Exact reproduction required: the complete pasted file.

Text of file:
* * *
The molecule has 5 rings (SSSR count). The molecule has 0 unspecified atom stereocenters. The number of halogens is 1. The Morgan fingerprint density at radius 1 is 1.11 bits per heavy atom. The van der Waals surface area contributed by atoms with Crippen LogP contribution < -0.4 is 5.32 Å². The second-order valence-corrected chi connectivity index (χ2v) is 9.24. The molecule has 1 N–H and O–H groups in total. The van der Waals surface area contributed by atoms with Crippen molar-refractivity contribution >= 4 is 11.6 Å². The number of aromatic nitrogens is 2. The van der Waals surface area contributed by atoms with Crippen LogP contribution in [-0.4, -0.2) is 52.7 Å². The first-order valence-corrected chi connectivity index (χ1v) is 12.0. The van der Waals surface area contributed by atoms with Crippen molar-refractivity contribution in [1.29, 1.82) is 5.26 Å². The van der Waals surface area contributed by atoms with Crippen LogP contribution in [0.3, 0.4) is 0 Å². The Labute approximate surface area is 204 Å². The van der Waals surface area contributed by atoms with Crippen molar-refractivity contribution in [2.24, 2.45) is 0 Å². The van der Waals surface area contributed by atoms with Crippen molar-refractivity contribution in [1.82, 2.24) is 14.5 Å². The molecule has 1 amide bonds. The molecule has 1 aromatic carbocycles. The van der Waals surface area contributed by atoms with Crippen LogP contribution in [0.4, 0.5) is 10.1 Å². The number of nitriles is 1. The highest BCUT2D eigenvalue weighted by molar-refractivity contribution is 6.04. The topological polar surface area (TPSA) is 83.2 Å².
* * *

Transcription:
The molecule has 5 rings (SSSR count). The molecule has 0 unspecified atom stereocenters. The number of halogens is 1. The Morgan fingerprint density at radius 1 is 1.11 bits per heavy atom. The van der Waals surface area contributed by atoms with Crippen LogP contribution < -0.4 is 5.32 Å². The second-order valence-corrected chi connectivity index (χ2v) is 9.24. The molecule has 1 N–H and O–H groups in total. The van der Waals surface area contributed by atoms with Crippen molar-refractivity contribution >= 4 is 11.6 Å². The number of aromatic nitrogens is 2. The van der Waals surface area contributed by atoms with Crippen LogP contribution in [-0.4, -0.2) is 52.7 Å². The first-order valence-corrected chi connectivity index (χ1v) is 12.0. The van der Waals surface area contributed by atoms with Crippen molar-refractivity contribution in [1.29, 1.82) is 5.26 Å². The van der Waals surface area contributed by atoms with Crippen LogP contribution in [0.3, 0.4) is 0 Å². The Labute approximate surface area is 204 Å². The van der Waals surface area contributed by atoms with Crippen molar-refractivity contribution in [2.24, 2.45) is 0 Å². The van der Waals surface area contributed by atoms with Crippen molar-refractivity contribution in [1.82, 2.24) is 14.5 Å². The molecule has 1 amide bonds. The molecule has 1 aromatic carbocycles. The van der Waals surface area contributed by atoms with Crippen LogP contribution in [0.4, 0.5) is 10.1 Å². The number of nitriles is 1. The highest BCUT2D eigenvalue weighted by molar-refractivity contribution is 6.04. The topological polar surface area (TPSA) is 83.2 Å².